Paying off your home is deeply ingrained in American culture. It’s as American as apple pie and baseball. Many people assume that paying off your home as fast as possible is a good use of your money, but it’s not always healthy.
Don't have time to read or listen? Here's the main practical takeaway:
Many people have loans with 4% interest or even lower, when in the past you could have had a mortgage rate of over 18%. The dream of paying off your home needs some perspective because it may not hurt you to pay that 4% interest when there are better investment strategies for your money.
I saw a tweet this week from a well known financial expert that said:
“Your mortgage shouldn’t follow you into retirement. Refinancing your home can help.”
Refinancing your home can shift your home loan from a 30-year mortgage to a 15-year mortgage.
There’s some great things about refinancing! But there are some things we need to talk about first.
Three Big Red Flags About This Tweet
Red Flag #1 - Black and White Language.
If someone says you should ALWAYS do something or NEVER do something, RUN. I’ve talked about this before, but "Black and White Language" is so dangerous for people looking for financial advice because everyone’s situation is wildly different. What works for you may not work for someone else and visa versa.
Refinancing your home loan may be a great choice for you or it may make things worse. It all depends on your circumstances.
Red Flag #2 - The link in his tweet lead to a mortgage sales page.
You might expect it to take you to an article, much like this one, telling you about the benefits of refinancing your loan or explaining how your retirement will be affected by having a paid off home. Instead, it sent you to a sales page.
This tells me that this isn’t helpful advice. It's a sales gimmick. He most likely will earn a nice commission from the mortgage company, but people will still take his advice seriously.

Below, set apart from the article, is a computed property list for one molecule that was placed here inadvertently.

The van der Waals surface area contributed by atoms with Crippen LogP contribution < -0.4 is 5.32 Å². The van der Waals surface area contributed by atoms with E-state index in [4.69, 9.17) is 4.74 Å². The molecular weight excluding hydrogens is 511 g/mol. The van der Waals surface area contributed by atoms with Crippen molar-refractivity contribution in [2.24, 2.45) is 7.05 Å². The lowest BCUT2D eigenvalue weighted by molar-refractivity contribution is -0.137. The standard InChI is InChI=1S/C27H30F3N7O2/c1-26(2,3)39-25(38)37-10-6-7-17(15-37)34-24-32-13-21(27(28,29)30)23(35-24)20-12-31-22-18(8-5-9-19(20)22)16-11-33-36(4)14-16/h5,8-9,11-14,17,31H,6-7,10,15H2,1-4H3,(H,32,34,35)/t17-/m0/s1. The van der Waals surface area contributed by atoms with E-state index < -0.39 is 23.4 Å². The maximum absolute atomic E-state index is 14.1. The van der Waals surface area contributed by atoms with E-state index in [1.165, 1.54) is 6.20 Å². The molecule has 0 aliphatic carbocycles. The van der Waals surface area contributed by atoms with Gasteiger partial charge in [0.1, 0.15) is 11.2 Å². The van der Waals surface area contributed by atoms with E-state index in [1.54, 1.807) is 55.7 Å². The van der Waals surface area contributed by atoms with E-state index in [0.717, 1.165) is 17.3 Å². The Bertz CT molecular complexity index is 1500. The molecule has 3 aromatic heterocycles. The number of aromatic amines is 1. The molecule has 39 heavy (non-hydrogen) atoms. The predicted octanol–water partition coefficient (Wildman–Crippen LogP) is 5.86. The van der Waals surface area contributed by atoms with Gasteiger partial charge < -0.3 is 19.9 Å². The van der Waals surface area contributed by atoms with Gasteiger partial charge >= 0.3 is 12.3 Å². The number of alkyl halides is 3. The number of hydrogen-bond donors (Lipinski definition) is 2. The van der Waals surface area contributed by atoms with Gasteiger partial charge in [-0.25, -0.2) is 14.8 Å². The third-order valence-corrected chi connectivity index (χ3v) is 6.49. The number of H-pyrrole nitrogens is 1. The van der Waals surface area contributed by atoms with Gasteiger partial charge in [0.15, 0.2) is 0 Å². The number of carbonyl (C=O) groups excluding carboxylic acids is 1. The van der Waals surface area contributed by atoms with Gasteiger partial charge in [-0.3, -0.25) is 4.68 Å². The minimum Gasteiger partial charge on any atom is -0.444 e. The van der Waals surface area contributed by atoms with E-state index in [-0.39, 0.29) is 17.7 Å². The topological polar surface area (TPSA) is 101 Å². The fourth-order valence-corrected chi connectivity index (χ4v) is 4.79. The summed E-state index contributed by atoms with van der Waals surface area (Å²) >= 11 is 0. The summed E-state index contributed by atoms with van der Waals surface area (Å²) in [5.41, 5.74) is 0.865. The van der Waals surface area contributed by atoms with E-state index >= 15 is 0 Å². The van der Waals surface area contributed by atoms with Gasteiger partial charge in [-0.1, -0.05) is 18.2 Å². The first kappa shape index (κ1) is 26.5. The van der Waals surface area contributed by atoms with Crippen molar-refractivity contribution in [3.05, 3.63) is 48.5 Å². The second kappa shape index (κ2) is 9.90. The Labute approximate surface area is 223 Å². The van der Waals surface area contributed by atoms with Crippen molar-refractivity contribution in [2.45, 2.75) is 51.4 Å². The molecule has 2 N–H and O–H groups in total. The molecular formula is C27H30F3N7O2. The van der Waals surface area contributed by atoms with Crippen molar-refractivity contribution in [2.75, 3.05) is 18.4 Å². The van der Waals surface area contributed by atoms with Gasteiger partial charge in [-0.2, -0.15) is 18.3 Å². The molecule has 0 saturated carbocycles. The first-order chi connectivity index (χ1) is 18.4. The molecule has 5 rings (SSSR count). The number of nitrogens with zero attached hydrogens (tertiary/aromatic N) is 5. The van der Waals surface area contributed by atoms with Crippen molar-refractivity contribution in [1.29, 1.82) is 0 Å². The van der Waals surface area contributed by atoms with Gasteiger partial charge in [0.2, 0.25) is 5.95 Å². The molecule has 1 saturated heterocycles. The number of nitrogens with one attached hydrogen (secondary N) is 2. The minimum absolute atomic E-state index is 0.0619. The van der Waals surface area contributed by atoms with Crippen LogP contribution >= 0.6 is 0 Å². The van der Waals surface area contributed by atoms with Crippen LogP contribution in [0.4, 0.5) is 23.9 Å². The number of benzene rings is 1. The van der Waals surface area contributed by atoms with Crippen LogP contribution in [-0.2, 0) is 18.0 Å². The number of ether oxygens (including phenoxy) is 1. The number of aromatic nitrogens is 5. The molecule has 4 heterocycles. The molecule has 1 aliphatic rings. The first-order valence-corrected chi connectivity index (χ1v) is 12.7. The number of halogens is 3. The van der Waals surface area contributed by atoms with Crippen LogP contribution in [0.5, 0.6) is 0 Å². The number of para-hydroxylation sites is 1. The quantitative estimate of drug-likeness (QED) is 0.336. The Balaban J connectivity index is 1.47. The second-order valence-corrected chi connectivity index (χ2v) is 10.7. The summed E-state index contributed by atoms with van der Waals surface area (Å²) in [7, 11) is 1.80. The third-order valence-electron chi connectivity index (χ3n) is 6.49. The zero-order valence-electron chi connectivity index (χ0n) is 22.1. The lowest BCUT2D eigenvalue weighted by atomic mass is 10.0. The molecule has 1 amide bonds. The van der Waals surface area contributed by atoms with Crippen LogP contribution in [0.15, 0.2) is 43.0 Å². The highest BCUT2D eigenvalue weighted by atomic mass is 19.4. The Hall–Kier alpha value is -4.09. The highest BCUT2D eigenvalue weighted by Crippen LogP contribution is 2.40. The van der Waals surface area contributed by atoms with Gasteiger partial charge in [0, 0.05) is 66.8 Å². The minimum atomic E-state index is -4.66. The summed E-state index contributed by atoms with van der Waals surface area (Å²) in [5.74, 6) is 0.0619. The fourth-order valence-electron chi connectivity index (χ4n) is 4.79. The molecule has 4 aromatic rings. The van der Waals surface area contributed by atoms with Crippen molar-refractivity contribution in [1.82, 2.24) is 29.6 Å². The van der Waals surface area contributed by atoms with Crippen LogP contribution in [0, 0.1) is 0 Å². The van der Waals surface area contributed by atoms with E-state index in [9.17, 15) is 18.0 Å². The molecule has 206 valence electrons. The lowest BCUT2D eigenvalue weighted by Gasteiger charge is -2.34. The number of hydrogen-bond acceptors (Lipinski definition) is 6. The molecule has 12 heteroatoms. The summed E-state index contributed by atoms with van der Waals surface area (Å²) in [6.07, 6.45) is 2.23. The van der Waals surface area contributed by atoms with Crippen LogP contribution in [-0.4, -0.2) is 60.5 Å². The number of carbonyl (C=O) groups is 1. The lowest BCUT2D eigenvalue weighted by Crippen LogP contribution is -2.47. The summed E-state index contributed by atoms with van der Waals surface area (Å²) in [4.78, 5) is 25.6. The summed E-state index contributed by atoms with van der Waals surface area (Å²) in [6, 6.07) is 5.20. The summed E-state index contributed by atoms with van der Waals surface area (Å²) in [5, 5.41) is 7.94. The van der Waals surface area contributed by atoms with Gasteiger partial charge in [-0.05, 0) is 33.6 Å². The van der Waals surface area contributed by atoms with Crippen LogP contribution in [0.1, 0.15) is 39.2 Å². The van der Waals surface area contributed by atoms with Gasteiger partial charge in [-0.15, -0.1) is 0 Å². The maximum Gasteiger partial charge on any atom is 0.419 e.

Red Flag #3 - He Is Only Telling half the story.
Is it a good idea to refinance your home loan? Maybe. If your loan has extremely high rates, then yes!
Even if you have lower interest rates, it may still make sense to do it. And there’s really nothing wrong with paying off your home early, but there’s also some down.
Telling half the story is a popular sales tactic. When you’re trying to sell a product, you tend to hide the not-so-nice details.
Here's The Other Side
Will refinancing save you money on your loan? Yes!
Will it save you money overall? Probably not.
All the extra money you’re paying every month could be going towards something that would benefit you even more: investments!
Say you’re a homeowner who is 5 years into your 30 year mortgage with a 4% interest rate.
You read this tweet and think, “Yeah! Switching to a 15 year mortgage would help me pay off my house faster.”
Now, you’re putting a lot more money into your home every month, which is extra money you could have invested.
The question you have to ask yourself is, could you have made more investing over the next 15 years than you saved from refinancing? To do that you’d have to make more than 4% from your investments.
Refinancing VS. Investing
While it’s impossible to know for sure, it’s wouldn’t be at all surprising that you could make more than a 4% return.
Refinancing would help you save 4% on your loan, but you could have made a lot more money if you had invested it. Then, you could even use your returns to pay off large chunks of your home loan.
Worst case scenario, rushing to pay off your home could lose you money that you would have gotten back from your investments.
Paying off your house is a great accomplishment and in some situations, it may even be the right decision.
Maybe having that large home debt is looming over your head or holding you back from something you need. Your peace of mind and quality of life always come first, so it may make sense for you to hurry to get your loan paid off.
The reality is though, we’ve never had lower interest rates than we do now.
Many people have loans with 4% interest or even lower, when in the past you could have had a mortgage rate of over 18%. It doesn’t hurt you to pay that 4% interest when there are better uses for your money.
Do you still have questions about your mortgage and paying it off?
Want to know what the pros and cons would be for your specific situation? Of course you do -- reference my frustration with Black and White language and the need for highly specific evalauations! I’ll look over everything with you, at no cost. We’ll see where you’re at and weigh the good and the bad of paying off your home so you can be confident you’re making the best decision for you and your money.